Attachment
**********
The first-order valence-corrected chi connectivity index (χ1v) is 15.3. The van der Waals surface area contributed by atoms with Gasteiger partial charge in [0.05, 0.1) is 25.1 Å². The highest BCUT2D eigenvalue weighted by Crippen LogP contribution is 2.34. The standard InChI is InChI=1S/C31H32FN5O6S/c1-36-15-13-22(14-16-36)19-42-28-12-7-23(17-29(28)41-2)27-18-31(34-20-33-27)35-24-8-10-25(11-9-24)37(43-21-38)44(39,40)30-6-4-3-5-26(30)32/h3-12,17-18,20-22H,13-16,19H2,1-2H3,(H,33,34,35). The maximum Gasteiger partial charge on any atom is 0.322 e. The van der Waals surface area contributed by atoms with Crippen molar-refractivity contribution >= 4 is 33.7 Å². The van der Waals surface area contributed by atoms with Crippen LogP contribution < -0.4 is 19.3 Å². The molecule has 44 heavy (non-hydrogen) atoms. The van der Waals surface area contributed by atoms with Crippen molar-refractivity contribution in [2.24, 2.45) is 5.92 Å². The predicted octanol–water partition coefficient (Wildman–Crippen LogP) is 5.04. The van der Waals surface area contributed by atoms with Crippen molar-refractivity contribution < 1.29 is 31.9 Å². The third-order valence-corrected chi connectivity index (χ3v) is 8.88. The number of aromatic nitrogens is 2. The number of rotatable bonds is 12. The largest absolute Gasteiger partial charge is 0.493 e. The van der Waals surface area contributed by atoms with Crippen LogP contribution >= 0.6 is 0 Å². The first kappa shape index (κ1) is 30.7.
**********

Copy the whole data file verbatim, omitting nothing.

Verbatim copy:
The first-order valence-corrected chi connectivity index (χ1v) is 15.3. The van der Waals surface area contributed by atoms with Gasteiger partial charge in [0.05, 0.1) is 25.1 Å². The highest BCUT2D eigenvalue weighted by Crippen LogP contribution is 2.34. The standard InChI is InChI=1S/C31H32FN5O6S/c1-36-15-13-22(14-16-36)19-42-28-12-7-23(17-29(28)41-2)27-18-31(34-20-33-27)35-24-8-10-25(11-9-24)37(43-21-38)44(39,40)30-6-4-3-5-26(30)32/h3-12,17-18,20-22H,13-16,19H2,1-2H3,(H,33,34,35). The maximum Gasteiger partial charge on any atom is 0.322 e. The van der Waals surface area contributed by atoms with Crippen molar-refractivity contribution >= 4 is 33.7 Å². The van der Waals surface area contributed by atoms with Crippen LogP contribution < -0.4 is 19.3 Å². The molecule has 44 heavy (non-hydrogen) atoms. The van der Waals surface area contributed by atoms with Crippen molar-refractivity contribution in [2.24, 2.45) is 5.92 Å². The predicted octanol–water partition coefficient (Wildman–Crippen LogP) is 5.04. The van der Waals surface area contributed by atoms with Crippen molar-refractivity contribution < 1.29 is 31.9 Å². The third-order valence-corrected chi connectivity index (χ3v) is 8.88. The number of aromatic nitrogens is 2. The number of rotatable bonds is 12. The largest absolute Gasteiger partial charge is 0.493 e. The van der Waals surface area contributed by atoms with Crippen LogP contribution >= 0.6 is 0 Å². The first kappa shape index (κ1) is 30.7.